Throughout much of the world, the Jesuits are best known for their colleges, universities, and high schools. But in a time when many are searching for greater meaning, another aspect of Jesuit life is attracting wide interest. And that is the unique spirituality introduced nearly 500 years ago by St. Ignatius Loyola, founder of the Jesuits.
Ignatius was a Spanish soldier and aristocrat who discerned his calling after suffering nearly fatal wounds on the battlefield. He established the Society of Jesus in 1540, instructing the early Jesuits — to go out and "find God in all things." That is the signature spirituality of the Jesuits.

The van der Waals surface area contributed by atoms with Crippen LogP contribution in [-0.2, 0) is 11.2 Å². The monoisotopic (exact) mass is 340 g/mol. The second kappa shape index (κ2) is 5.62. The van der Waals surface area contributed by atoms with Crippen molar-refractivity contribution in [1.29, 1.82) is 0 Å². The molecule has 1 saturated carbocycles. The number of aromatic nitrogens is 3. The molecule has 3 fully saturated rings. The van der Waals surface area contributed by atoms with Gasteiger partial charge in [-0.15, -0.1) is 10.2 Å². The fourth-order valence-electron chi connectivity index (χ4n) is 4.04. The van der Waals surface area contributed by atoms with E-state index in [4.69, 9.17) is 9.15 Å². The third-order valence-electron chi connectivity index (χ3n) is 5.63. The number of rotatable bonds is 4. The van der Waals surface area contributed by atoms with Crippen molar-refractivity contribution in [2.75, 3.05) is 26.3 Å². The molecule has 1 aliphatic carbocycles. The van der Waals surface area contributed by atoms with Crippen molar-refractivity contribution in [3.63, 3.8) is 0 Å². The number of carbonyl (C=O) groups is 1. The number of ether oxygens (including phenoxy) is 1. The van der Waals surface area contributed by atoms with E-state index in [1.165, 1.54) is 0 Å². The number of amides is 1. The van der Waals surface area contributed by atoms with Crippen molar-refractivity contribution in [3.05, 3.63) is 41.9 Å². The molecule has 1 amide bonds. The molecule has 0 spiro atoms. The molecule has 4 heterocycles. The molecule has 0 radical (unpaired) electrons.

Ignatian spirituality is grounded in the conviction that God is active in our world. As the great Jesuit paleontologist Pierre Teilhard de Chardin wrote: "God is not remote from us. He is at the point of my pen, my pick, my paintbrush, my needle — and my heart and my thoughts." The spiritual path laid out by Ignatius is a way of discerning God's presence in our everyday lives. And doing something about it.